We often have occasion to complain about a comprehensive absence of the diaconal dimension and to note that the link between preaching and liturgy and diaconia is deficient. Parishes themselves seldom complain of deficient diaconal activity; but the complaints become enormous, as soon as a service is cancelled or the parish catechisis is neglected. Also, although one often hears talk about a shortage of priests, as far as I know, there is no such talk of a shortage of deacons. In the diaconal arena much, indeed nearly everything, of what may be regarded as parish activity is in fact delegated to institutions
(e.g. charities, social welfare organisations etc.). Even the introduction of the Permanent Diaconate has very often happened without regard to the diaconia. "In any case, as far as Germany is concerned, given the high theological, spiritual and financial cost of the re-introduction of the diaconate, it is highly questionable, whether this could be achieved without the serious commitment of the diaconia AND the charity organisations. The link between the charitable and the pastoral in this new ministry has not, however, been realised" (R. Zerfaß: Caritas 1/87).
This analysis of the situation could be viewed as depressing. However, the presence of needs always means opportunities and challenges as well. The challenge is how to 'reform' the Church and its parishes - into a Church of the communio, into a Church, which is not fixated with itself and its own needs and for which the main concern is the kingdom of God, a Church, "whose way is Man" (Pope John Paul II). It has been demonstrated that the public image of the Church is derived above all from the diaconia in the parishes and that the diaconia or the charitable works of the Church have the highest social impact. That is why the diaconal pastoral work is missionary in nature. Actions are more convincing than anything else.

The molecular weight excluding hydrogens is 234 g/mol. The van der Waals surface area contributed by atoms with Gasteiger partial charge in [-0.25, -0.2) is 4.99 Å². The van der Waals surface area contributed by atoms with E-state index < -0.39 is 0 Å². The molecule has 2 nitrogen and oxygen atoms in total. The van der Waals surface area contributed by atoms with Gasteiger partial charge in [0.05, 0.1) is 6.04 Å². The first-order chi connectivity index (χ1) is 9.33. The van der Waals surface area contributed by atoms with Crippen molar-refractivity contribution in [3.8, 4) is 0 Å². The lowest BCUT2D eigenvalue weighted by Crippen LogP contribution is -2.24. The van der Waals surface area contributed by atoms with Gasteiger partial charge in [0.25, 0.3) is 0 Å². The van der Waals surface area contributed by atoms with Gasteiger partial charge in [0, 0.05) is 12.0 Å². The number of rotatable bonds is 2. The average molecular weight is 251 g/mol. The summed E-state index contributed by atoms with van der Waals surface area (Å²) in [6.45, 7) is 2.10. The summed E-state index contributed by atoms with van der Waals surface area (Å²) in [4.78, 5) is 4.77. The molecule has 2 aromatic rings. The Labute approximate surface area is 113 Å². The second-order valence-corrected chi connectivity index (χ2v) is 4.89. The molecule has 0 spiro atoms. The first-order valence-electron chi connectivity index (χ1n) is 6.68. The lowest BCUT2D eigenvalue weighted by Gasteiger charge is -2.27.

The traditional form of the church ministries and services does not match today's demands, because it can no longer adequately guarantee the continuity of the Christ's diaconia. That is why, as we noted at the outset, the renewal of the diaconate was made possible by the Council. The needs of individuals, just like the needs of the parishes were sufficiently urgent to bring about the renewal, had it not already been in progress, and thus to renew the consciousness that diaconia is a characteristic of the Church as a whole and of each of its ministries.
4. Some facts about the form of the diaconate today
In this final part I would like to fill in some details of the form of the diaconate, in so far as they relate to the background to basic theological reflections, as well as to their manifestation in the present day context. I will begin with a few remarks about the spiritual attitude of the deacon. In the Gospel of John we read: "The Spirit is that, which gives life; the flesh is useless" (John 6:63). Even institutional and structural reforms can - biblically speaking - be useless "flesh", if they do not come from the life-giving spirit. That is why the renewal of the diaconate is above all a spiritual task.